First, the findings are not generalizable to smaller firms or B2B businesses since these weren’t included in the study.
Second, it's difficult to control for differences between industries, and since there may be differences in the preconditions leading to loyalty in each industry, this limitation may affect the utility of satisfaction and loyalty metrics.
Third, all customers were treated equally in the analysis. There's no data on which consumers are most relevant to a firm's success (for example, where should a firm spend the majority of its resources, on the best customers, on the most number of customers, those who complain the most, etc.)?
Fourth, the study was limited to customer feedback mechanisms that were easy for employees and managers to comprehend. Further, the relationship between these and a firm's performance was linear; non-linear relationships and interaction effects among the customer feedback variables might be more useful. NOTE: To understand the importance of how non-linear and asymmetrical relationships might be relevant read this article by Anderson & Mittal (2000) [opens into PDF].
ALSO NOTE: As mentioned before the way the net promoter score was calculated in this study is different than the Bain/Satmetrix Net Promoter Score. Stay tuned, however, from these authors for using the same language and method in future studies.
Avenues for Future Research
First, maybe the reason that satisfaction is more related to firm performance is becuase it costs more for the firm to generate positive WOM recommendations than for customers to simply be satisfied.
Second, promoters don't seem to buy more nor does their influence on potential new prospects seem to be as strong as people believe. Why? Maybe the process of getting customers to engage in positive WOM paradoxically increases their involvement in the category and their desire to seek out the variety offered by other brands for future purchases. Or maybe people who engage in positive WOM are more likely to be opinion leaders who find utility in seeking out variety in brands and companies. Thus, more research needs to be done about the impact of recommendation behaviors on not only the behaviors of others, but also the behaviors of the person doing the recommending. Also, the authors wonder if more active repurchase behaviors that indicate loyalty, like share of wallet, are better predictors of financial performance than the self-reported attitudinal indicators of loyalty which tend to be more passive.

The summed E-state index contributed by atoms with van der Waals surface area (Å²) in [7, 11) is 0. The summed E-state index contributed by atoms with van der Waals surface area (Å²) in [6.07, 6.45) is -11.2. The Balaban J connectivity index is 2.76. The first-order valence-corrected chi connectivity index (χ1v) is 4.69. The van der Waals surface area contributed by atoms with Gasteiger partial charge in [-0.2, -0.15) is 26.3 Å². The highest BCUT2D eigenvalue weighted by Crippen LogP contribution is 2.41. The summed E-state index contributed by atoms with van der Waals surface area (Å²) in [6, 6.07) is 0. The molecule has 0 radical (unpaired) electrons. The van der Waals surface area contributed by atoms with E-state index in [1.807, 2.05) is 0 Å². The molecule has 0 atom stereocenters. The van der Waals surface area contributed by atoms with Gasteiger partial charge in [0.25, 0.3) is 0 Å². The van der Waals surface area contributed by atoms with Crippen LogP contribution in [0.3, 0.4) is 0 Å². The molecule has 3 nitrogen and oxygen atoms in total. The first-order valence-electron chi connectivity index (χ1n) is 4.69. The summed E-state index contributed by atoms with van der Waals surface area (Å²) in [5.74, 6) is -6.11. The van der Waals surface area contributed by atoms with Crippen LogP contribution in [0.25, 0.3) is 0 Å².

Third, some of the correlational findings between recommendation and satisfaction measures seem to contradict service-profit chain logic (opens into PDF). There was a significant positive correlation between number of recommendations and the proportion of customers complaining. The authors wonder to what extent are WOM behaviors, both positive and negative, driven by consumer characteristics versus the firm’s marketing actions?
So, in conclusion, then, the authors maintain that their results show the value of customer feedback metrics and their ability to predict business performance of the firm. Further, they argue that the best feedback metrics are average customer satisfaction, Top 2 Box customer satisfaction scores, proportion of customers complaining, and the repurchase likelihood loyalty metric. The authors failed to find support for the predictive value of loyalty metrics based on data from recommendation behaviors, net promoters, and the number of recommendations.
This is the end of the Morgan & Rego article summary series. Here are some additional thoughts on the implications of this study.
Tags: Net Promoter Score word of mouth Word-of-Mouth Marketing WOM Loyalty marketing communication
Friday, November 03, 2006